The Fellow Employee's LMX as a Moderator of the Relationship between Co-worker's LMX and his/hers Interpersonal Deviance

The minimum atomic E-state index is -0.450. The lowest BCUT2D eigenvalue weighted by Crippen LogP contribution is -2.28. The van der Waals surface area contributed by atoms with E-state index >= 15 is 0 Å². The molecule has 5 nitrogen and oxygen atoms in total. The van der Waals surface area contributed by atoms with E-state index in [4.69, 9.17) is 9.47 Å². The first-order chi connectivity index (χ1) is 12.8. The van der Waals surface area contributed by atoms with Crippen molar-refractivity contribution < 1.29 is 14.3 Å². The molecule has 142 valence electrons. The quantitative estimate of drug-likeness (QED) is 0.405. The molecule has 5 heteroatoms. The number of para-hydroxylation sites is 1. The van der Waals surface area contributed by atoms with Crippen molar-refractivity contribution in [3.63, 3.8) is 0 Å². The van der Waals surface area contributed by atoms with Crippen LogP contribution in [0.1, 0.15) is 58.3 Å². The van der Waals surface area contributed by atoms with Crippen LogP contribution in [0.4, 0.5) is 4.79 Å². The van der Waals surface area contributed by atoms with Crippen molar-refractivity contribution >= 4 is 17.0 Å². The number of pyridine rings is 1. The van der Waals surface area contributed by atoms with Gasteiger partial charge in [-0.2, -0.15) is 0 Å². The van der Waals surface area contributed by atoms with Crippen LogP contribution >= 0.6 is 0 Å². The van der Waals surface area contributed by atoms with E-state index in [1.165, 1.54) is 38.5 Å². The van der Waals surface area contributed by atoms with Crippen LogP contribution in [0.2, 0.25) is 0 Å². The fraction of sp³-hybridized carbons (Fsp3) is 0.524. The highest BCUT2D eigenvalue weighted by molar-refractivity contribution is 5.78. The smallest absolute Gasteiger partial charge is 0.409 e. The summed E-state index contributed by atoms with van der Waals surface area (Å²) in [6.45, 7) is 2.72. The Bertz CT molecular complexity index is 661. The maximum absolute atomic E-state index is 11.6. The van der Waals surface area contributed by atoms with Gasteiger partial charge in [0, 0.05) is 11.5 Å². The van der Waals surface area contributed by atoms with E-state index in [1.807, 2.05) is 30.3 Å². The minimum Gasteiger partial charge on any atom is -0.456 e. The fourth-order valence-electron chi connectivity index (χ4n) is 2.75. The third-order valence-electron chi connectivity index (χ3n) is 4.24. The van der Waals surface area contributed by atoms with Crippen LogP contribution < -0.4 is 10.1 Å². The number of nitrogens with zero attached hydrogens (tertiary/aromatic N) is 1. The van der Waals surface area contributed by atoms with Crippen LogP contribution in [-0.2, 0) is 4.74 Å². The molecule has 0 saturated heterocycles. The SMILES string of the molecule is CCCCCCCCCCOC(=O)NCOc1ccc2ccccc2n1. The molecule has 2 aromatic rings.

As noted by Omilion-Hodges & Baker (2013), the behaviour of individuals toward their peers depends on the LMX quality of individual employees and their co-workers. We argue that fellow employees may perceive their co-workers, who are in-group members, as engaging in deviant behaviour toward them if the fellow employees are out-group members. As Aquino et al. (2001) noted that employees with higher status have more power, it can be inferred that individuals with higher status can have more negative impact on the welfare of individuals with lower status positions. Consistent with Aquino et al. (2001); Tse et al. (2013) argued that in-group members may try to remove out-group members from the social networks. Specifically, co-workers will perform unpleasant behaviour to fellow employees in an attempt to expel them from the working group (Hershcovis et al., 2007). However, if fellow employees and co-workers have the same LMX (whether high or low), they will maintain a good relationship between them (Omilion-Hodges & Baker, 2013).